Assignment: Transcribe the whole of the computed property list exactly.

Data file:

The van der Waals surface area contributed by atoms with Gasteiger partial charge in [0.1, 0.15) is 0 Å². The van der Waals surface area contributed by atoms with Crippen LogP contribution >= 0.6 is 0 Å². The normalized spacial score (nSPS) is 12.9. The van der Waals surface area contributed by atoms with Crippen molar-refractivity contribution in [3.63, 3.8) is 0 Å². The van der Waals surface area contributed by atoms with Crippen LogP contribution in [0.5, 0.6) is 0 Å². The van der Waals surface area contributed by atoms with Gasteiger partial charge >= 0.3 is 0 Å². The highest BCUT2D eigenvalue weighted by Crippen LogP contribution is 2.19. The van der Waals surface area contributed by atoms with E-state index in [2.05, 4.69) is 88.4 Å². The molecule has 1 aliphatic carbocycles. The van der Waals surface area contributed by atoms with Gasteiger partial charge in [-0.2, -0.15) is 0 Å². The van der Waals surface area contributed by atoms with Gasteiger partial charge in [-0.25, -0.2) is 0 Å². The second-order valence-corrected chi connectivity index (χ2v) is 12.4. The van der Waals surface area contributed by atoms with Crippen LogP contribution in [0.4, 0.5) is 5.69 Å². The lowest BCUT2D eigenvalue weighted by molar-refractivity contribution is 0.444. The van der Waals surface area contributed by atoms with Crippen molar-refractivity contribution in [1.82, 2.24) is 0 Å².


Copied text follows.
The van der Waals surface area contributed by atoms with Gasteiger partial charge in [0.1, 0.15) is 0 Å². The van der Waals surface area contributed by atoms with Crippen LogP contribution >= 0.6 is 0 Å². The normalized spacial score (nSPS) is 12.9. The van der Waals surface area contributed by atoms with Crippen molar-refractivity contribution in [3.63, 3.8) is 0 Å². The van der Waals surface area contributed by atoms with Crippen LogP contribution in [0.5, 0.6) is 0 Å². The van der Waals surface area contributed by atoms with Gasteiger partial charge >= 0.3 is 0 Å². The highest BCUT2D eigenvalue weighted by Crippen LogP contribution is 2.19. The van der Waals surface area contributed by atoms with E-state index in [2.05, 4.69) is 88.4 Å². The molecule has 1 aliphatic carbocycles. The van der Waals surface area contributed by atoms with Gasteiger partial charge in [-0.2, -0.15) is 0 Å². The van der Waals surface area contributed by atoms with Gasteiger partial charge in [-0.25, -0.2) is 0 Å². The second-order valence-corrected chi connectivity index (χ2v) is 12.4. The van der Waals surface area contributed by atoms with Crippen LogP contribution in [0.4, 0.5) is 5.69 Å². The lowest BCUT2D eigenvalue weighted by molar-refractivity contribution is 0.444. The van der Waals surface area contributed by atoms with Crippen molar-refractivity contribution in [1.82, 2.24) is 0 Å².